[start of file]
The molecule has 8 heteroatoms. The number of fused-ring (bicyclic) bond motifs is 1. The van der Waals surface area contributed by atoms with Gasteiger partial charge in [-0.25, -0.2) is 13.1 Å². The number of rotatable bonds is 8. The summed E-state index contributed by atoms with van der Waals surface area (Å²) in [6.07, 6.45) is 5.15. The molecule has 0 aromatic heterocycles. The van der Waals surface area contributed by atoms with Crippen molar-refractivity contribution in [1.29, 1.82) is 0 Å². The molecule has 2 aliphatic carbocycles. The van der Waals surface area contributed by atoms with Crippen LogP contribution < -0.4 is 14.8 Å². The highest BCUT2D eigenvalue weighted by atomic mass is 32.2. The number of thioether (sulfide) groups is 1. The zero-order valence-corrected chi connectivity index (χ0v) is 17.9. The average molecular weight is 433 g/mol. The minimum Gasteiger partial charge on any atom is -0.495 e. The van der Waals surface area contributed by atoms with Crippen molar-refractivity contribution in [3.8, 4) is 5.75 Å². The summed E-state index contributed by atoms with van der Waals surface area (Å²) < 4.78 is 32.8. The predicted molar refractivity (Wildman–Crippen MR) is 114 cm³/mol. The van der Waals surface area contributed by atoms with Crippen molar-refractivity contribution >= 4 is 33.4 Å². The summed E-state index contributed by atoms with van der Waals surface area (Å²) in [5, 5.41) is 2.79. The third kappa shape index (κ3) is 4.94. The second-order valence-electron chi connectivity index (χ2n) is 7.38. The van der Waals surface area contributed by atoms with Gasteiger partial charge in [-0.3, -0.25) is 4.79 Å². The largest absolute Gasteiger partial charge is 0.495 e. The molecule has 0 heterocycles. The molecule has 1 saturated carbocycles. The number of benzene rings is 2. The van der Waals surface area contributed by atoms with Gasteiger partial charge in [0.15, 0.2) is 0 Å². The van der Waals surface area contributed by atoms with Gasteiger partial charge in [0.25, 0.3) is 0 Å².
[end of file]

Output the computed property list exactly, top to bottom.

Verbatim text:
The molecule has 8 heteroatoms. The number of fused-ring (bicyclic) bond motifs is 1. The van der Waals surface area contributed by atoms with Gasteiger partial charge in [-0.25, -0.2) is 13.1 Å². The number of rotatable bonds is 8. The summed E-state index contributed by atoms with van der Waals surface area (Å²) in [6.07, 6.45) is 5.15. The molecule has 0 aromatic heterocycles. The van der Waals surface area contributed by atoms with Crippen molar-refractivity contribution in [1.29, 1.82) is 0 Å². The molecule has 2 aliphatic carbocycles. The van der Waals surface area contributed by atoms with Crippen LogP contribution < -0.4 is 14.8 Å². The highest BCUT2D eigenvalue weighted by atomic mass is 32.2. The number of thioether (sulfide) groups is 1. The zero-order valence-corrected chi connectivity index (χ0v) is 17.9. The average molecular weight is 433 g/mol. The minimum Gasteiger partial charge on any atom is -0.495 e. The van der Waals surface area contributed by atoms with Crippen molar-refractivity contribution in [3.8, 4) is 5.75 Å². The summed E-state index contributed by atoms with van der Waals surface area (Å²) < 4.78 is 32.8. The predicted molar refractivity (Wildman–Crippen MR) is 114 cm³/mol. The van der Waals surface area contributed by atoms with Crippen molar-refractivity contribution >= 4 is 33.4 Å². The summed E-state index contributed by atoms with van der Waals surface area (Å²) in [5, 5.41) is 2.79. The third kappa shape index (κ3) is 4.94. The second-order valence-electron chi connectivity index (χ2n) is 7.38. The van der Waals surface area contributed by atoms with Gasteiger partial charge in [-0.3, -0.25) is 4.79 Å². The largest absolute Gasteiger partial charge is 0.495 e. The molecule has 0 heterocycles. The molecule has 1 saturated carbocycles. The number of benzene rings is 2. The van der Waals surface area contributed by atoms with Gasteiger partial charge in [0.15, 0.2) is 0 Å². The van der Waals surface area contributed by atoms with Gasteiger partial charge in [0.25, 0.3) is 0 Å².